Centre for Academic Success

Study Guides : Writing


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1.37 General presentation

The presentation of your written work is important: first impressions do count, and poorly presented work might lead your tutor to think that the work has been rushed or that you do not really care about it.

It is important to note, however, that no matter how professionally your assignment is presented, it will not hide mediocre content. A poorly presented assignment with excellent content is always preferable to excellent presentation with poor content, although you should of course always aim for a combination of the two.

Particular faculties or courses may have their own guidelines for different aspects of presentation, so always check your own course documentation or with course tutors. What follows is general advice on the presentation of courses assignments which is usually, but not always, appropriate.

Always use A4 size paper, and print or write on one side only.

Word processing
You will almost always now be expected to word process your work. If you need help or practice with this, ask in your learning/resource centre, or in the library.

Title page
Although you will always have to hand in your work with a faculty cover sheet, it is usually a good idea to include a title page at the beginning of your assignment, although this may not be necessary for very short pieces of work. (See Guide 1.25)

Contents page
A contents page is usually included with longer reports. (See Guide 1.26)

You may want to protect your work with a plastic sleeve or cover. There are usually no rules on this, but probably the longer the piece of work, the more important it is. Dissertations and theses will need to be bound. Don’t put individual pages into plastic sleeves.

Always use standard fonts, the type you would see in a book or journal; for example, Times/ Times New Roman, Ariel, Palatino etc. Don’t use Comic Sans!

The size for the majority of you text should normally be 10, 11 or 12, depending on the individual font (Times, for example, is small). The most important thing is that your text is clear and easy to read. Don’t forget that your tutor’s eyesight might not be what it was!

For headings and titles use a slightly larger size, but don’t make them to big.

Avoid overuse of formatting such as bold, italic and underlining.
Bold is probably best used just for headings and titles and italics just for names or specialist words (instead of using inverted commas). Don’t use italics for quotes incorporated into your text, although they can be used for longer quotes which are indented and separate from the rest of the text (See Guide 1.14). However, even in this case normal text is preferable.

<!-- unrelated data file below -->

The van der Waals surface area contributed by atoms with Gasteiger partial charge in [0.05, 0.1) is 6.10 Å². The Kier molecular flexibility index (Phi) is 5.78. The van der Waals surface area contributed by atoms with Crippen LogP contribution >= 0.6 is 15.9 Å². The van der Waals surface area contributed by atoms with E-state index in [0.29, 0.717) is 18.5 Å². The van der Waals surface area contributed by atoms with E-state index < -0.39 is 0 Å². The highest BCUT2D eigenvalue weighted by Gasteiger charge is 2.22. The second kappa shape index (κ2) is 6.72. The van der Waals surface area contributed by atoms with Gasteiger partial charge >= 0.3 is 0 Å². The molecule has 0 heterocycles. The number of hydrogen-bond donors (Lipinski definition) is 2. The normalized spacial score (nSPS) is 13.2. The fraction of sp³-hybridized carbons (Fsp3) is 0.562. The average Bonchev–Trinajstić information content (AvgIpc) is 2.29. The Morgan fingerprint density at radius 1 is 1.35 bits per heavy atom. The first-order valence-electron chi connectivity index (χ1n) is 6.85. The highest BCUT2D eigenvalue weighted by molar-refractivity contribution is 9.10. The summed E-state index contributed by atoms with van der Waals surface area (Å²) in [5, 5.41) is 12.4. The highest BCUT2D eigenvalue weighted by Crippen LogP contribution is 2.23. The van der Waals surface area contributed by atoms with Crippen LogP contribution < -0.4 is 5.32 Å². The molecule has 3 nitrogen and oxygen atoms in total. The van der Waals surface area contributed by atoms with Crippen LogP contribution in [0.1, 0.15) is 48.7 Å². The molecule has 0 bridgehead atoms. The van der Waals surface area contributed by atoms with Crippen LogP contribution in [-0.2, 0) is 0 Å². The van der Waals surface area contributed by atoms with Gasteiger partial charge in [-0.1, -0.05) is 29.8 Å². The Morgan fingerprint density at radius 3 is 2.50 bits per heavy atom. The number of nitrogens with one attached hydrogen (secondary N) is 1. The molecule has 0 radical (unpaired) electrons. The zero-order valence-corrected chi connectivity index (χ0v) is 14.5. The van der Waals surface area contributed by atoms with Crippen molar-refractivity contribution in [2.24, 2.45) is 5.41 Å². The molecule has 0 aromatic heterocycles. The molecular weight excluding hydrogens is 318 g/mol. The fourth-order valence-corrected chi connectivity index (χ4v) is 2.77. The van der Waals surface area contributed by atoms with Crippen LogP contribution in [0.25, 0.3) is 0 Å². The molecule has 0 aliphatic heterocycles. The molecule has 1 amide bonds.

Underlining is best avoided, as is the use of coloured fonts.

Line spacing
It is generally recommended that your text is 1.5 or double spaced, depending on the size of the actual font. In Word, go to Format and then Paragraph, where you will see the Spacing option.
The reasons for doing this are so that your tutor will be able to make comments and corrections easily, and also to avoid making your page a dense block of text with perhaps 500 or 600 words, which can be off-putting to the reader.

Always have left and right margins of around 2.5 cm (1”). This again allows for comments to be made, and also ensures that when the pages are stapled or bound, no text is lost.

Page numbers
Always include page numbers: they can go at the top or bottom, usually to the right.

See Guides 1.13 and 1.14 and also check your course documentation. There are different ways of doing this, and variations within each system; make sure that you are consistent.

Dissertations and theses
These will have stricter guidelines on how they should be presented. Check with your tutor/supervisor and if possible consult a model piece of work.

Always keep a copy of what you hand in, and remember to regularly back your work up.


Links to further resources on general presentation

University of Exeter
University of Exeter



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Steve Gould
Last updated: 4 January 2011

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